This form is unique in the sense that if a nilpotent matrix is similar to two such matrices then those two simply have their blocks ordered differently. Thus this is a canonical form for the similarity classes of nilpotent matrices provided that we order the blocks, say, from longest to shortest.

Example 2.15

The matrix


M=\begin{pmatrix}
1  &-1  \\
1  &-1
\end{pmatrix}

has an index of nilpotency of two, as this calculation shows.


\begin{array}{c|cc}
 p   & M^p   & \mathcal{N}(M^p)     \\  \hline
 1 
&  M=\begin{pmatrix}
1  &-1  \\
1  &-1
\end{pmatrix}  
& \{\begin{pmatrix} x \\ x \end{pmatrix}\,\big|\,
x\in\mathbb{C}\}     \\
 2 
&  M^2=\begin{pmatrix}
0  &0   \\
0  &0
\end{pmatrix}  
& \mathbb{C}^2
\end{array}

The calculation also describes how a map m represented by M must act on any string basis. With one map application the nullspace has dimension one and so one vector of the basis is sent to zero. On a second application, the nullspace has dimension two and so the other basis vector is sent to zero. Thus, the action of the map is \vec{\beta}_1\mapsto\vec{\beta}_2\mapsto\vec{0} and the canonical form of the matrix is this.


\begin{pmatrix}
0  &0  \\
1  &0
\end{pmatrix}

We can exhibit such a m-string basis and the change of basis matrices witnessing the matrix similarity. For the basis, take  M to represent m with respect to the standard bases, pick a  \vec{\beta}_2\in\mathcal{N}(m) and also pick a  \vec{\beta}_1 so that  m(\vec{\beta}_1)=\vec{\beta}_2 .


\vec{\beta}_2=\begin{pmatrix} 1 \\ 1 \end{pmatrix}
\qquad
\vec{\beta}_1=\begin{pmatrix} 1 \\ 0 \end{pmatrix}

(If we take M to be a representative with respect to some nonstandard bases then this picking step is just more messy.) Recall the similarity diagram.

Linalg similarity cd 1.png

The canonical form equals  {\rm Rep}_{B,B}(m)=PMP^{-1} , where


P^{-1}
={\rm Rep}_{B,\mathcal{E}_2}(\mbox{id})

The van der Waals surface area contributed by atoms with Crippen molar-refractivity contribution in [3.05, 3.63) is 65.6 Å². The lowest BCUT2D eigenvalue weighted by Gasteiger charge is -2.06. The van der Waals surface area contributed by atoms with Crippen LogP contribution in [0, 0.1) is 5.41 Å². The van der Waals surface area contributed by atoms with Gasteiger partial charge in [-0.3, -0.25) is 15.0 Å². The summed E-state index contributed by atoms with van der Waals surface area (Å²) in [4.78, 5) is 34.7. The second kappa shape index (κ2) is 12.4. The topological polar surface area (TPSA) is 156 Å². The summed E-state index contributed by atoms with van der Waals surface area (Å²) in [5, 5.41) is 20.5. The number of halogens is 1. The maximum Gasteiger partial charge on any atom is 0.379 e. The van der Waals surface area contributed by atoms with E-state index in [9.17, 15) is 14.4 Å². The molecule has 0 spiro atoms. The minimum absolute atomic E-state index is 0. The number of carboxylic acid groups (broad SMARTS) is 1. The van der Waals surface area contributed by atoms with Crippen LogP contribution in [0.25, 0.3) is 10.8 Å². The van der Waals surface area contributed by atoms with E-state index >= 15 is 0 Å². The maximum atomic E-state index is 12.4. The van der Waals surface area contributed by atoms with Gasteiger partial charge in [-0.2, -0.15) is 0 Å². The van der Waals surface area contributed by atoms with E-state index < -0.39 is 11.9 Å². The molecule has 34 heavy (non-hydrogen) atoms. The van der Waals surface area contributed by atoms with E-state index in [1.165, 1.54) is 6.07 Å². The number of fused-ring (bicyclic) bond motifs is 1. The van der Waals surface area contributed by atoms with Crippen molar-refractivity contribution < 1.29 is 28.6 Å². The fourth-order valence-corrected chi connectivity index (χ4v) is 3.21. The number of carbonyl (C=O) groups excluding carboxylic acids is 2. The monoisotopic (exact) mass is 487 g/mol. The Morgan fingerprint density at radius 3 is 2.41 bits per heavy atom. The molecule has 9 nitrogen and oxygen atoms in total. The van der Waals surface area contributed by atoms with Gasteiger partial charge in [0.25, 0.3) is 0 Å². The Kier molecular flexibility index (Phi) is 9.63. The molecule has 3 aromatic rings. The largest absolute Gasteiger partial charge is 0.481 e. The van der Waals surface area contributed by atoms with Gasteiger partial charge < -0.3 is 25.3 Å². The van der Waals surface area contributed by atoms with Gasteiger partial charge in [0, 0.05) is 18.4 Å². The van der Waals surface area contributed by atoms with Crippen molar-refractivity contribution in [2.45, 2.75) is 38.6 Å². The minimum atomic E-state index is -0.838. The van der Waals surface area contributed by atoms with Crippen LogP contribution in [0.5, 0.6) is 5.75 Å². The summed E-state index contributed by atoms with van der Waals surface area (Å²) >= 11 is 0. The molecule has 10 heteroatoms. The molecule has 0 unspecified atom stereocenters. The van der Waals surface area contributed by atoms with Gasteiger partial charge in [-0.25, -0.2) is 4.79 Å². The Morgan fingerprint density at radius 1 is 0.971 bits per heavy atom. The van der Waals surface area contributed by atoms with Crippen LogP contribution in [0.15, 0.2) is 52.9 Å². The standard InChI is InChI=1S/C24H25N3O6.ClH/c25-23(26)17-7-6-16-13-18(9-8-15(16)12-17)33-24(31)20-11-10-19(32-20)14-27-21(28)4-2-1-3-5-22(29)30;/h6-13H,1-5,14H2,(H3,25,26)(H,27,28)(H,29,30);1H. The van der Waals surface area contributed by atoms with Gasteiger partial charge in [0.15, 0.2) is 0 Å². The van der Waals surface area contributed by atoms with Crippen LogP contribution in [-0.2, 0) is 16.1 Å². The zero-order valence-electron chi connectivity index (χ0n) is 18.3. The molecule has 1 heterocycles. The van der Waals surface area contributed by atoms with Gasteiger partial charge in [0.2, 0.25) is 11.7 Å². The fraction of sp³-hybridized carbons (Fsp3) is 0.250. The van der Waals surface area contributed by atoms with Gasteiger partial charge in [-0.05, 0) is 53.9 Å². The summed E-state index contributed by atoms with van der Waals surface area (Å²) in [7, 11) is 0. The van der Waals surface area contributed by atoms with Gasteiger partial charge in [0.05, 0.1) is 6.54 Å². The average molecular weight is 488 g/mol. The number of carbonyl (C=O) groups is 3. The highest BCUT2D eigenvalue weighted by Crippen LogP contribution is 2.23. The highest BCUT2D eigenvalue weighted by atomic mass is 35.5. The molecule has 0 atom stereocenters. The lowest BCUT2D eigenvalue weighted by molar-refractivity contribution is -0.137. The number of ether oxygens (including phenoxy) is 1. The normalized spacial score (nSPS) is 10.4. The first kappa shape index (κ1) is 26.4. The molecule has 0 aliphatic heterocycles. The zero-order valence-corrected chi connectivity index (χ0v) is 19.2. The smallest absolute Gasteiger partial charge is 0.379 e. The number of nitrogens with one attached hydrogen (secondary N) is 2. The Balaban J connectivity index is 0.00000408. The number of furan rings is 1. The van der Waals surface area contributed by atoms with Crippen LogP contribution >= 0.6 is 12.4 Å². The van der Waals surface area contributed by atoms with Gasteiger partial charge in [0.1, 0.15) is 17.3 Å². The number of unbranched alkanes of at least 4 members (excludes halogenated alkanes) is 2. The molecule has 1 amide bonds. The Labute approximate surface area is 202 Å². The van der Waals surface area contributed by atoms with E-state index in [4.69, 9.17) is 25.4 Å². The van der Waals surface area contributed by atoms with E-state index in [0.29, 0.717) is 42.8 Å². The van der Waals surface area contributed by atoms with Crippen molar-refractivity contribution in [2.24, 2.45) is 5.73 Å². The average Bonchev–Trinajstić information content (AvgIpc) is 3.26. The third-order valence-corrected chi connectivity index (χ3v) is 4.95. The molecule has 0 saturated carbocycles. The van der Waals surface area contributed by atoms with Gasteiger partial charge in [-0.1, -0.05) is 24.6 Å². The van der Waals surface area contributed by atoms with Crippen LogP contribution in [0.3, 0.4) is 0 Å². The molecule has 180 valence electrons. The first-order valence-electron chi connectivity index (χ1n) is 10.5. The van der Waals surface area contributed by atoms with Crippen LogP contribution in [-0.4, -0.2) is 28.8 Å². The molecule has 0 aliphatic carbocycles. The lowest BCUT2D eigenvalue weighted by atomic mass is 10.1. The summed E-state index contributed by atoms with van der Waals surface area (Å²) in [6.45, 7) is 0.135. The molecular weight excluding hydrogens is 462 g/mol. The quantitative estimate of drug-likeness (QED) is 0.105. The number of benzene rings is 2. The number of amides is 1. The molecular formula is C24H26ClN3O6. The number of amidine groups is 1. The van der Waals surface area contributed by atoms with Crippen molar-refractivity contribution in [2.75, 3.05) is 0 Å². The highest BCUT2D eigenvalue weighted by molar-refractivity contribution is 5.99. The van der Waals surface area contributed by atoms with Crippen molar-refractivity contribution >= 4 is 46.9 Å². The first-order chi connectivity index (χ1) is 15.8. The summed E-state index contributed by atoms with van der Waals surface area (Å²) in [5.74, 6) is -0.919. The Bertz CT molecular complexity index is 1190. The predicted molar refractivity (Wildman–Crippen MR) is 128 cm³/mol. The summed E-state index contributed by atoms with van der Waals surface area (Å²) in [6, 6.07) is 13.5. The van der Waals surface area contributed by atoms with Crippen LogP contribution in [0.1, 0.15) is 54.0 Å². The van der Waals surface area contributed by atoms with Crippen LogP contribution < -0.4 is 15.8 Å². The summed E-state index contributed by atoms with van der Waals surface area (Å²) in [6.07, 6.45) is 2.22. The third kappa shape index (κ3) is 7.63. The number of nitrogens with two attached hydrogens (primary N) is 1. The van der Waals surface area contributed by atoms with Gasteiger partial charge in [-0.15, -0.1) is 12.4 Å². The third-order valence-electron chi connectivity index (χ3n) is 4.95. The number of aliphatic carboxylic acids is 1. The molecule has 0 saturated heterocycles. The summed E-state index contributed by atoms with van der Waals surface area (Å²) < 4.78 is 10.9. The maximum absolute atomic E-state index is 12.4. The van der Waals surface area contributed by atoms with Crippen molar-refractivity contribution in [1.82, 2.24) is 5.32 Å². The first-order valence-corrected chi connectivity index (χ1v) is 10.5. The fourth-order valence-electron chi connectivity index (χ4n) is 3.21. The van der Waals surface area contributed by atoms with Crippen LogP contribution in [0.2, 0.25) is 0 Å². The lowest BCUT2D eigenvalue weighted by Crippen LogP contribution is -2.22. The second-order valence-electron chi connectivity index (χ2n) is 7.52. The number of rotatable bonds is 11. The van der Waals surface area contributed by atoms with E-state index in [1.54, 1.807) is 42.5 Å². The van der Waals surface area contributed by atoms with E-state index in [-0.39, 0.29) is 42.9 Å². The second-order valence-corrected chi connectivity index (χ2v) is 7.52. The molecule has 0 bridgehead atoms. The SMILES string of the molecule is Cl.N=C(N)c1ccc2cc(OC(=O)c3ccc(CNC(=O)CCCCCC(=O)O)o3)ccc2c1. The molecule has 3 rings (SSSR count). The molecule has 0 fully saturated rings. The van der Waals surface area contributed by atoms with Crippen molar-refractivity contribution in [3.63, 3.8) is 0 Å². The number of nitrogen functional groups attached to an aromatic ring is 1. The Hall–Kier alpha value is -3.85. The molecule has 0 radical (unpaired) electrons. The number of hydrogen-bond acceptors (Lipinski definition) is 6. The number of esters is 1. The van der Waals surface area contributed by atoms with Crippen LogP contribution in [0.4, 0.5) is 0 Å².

=\begin{pmatrix}
1  &1  \\
0  &1
\end{pmatrix}
\qquad
P=(P^{-1})^{-1}
=\begin{pmatrix}
1  &-1  \\
0  &1
\end{pmatrix}

and the verification of the matrix calculation is routine.


\begin{pmatrix}
1  &-1  \\
0  &1
\end{pmatrix}
\begin{pmatrix}
1  &-1  \\
1  &-1
\end{pmatrix}
\begin{pmatrix}
1  &1  \\
0  &1
\end{pmatrix}=
\begin{pmatrix}
0  &0  \\
1  &0
\end{pmatrix}
Example 2.16

The matrix


\begin{pmatrix}
0  &0  &0  &0  &0  \\
1  &0  &0  &0  &0  \\
-1 &1  &1  &-1 &1  \\
0  &1  &0  &0  &0  \\
1  &0  &-1 &1  &-1
\end{pmatrix}

is nilpotent. These calculations show the nullspaces growing.


\begin{array}{c|cc}
 p   & N^p   & \mathcal{N}(N^p)     \\  \hline
 1 
&\begin{pmatrix}
0  &0  &0  &0  &0  \\
1  &0  &0  &0  &0  \\
-1 &1  &1  &-1 &1  \\
0  &1  &0  &0  &0  \\
1  &0  &-1 &1  &-1
\end{pmatrix}  
& \{\begin{pmatrix} 0 \\ 0 \\ u-v \\ u \\ v \end{pmatrix} \,\big|\, u,v\in\mathbb{C}\}   \\
 2 
&\begin{pmatrix}
0  &0  &0  &0  &0  \\
0  &0  &0  &0  &0  \\
1  &0  &0  &0  &0  \\
1  &0  &0  &0  &0  \\
0  &0  &0  &0  &0
\end{pmatrix}  
& \{\begin{pmatrix} 0 \\ y \\ z \\ u \\ v \end{pmatrix}
\,\big|\, y,z,u,v\in\mathbb{C}\}    \\
 3 
&\textit{--zero matrix--}
& \mathbb{C}^5 
\end{array}

That table shows that any string basis must satisfy: the nullspace after one map application has dimension two so two basis vectors are sent directly to zero, the nullspace after the second application has dimension four so two additional basis vectors are sent to zero by the second iteration, and the nullspace after three applications is of dimension five so the final basis vector is sent to zero in three hops.


\begin{array}{ccccccc}
\vec{\beta}_1 &\mapsto &\vec{\beta}_2 &\mapsto &\vec{\beta}_3
&\mapsto &\vec{0}  \\
\vec{\beta}_4 &\mapsto &\vec{\beta}_5 &\mapsto &\vec{0}
\end{array}

To produce such a basis, first pick two independent vectors from  \mathcal{N}(n)


\vec{\beta}_3=\begin{pmatrix} 0 \\ 0 \\ 1 \\ 1 \\ 0 \end{pmatrix} \quad
\vec{\beta}_5=\begin{pmatrix} 0 \\ 0 \\ 0 \\ 1 \\ 1 \end{pmatrix}

then add  \vec{\beta}_2,\vec{\beta}_4\in\mathcal{N}(n^2) such that  n(\vec{\beta}_2)=\vec{\beta}_3 and  n(\vec{\beta}_4)=\vec{\beta}_5


\vec{\beta}_2=\begin{pmatrix} 0 \\ 1 \\ 0 \\ 0 \\ 0 \end{pmatrix} \quad
\vec{\beta}_4=\begin{pmatrix} 0 \\ 1 \\ 0 \\ 1 \\ 0 \end{pmatrix}

and finish by adding  \vec{\beta}_1\in\mathcal{N}(n^3)=\mathbb{C}^5 ) such that  n(\vec{\beta}_1)=\vec{\beta}_2 .


\vec{\beta}_1=\begin{pmatrix} 1 \\ 0 \\ 1 \\ 0 \\ 0 \end{pmatrix}

Exercises[edit]

This exercise is recommended for all readers.
Problem 1

What is the index of nilpotency of the left-shift operator, here acting on the space of triples of reals?


(x,y,z)\mapsto(0,x,y)
This exercise is recommended for all readers.
Problem 2

For each string basis state the index of nilpotency and give the dimension of the rangespace and nullspace of each iteration of the nilpotent map.

  1.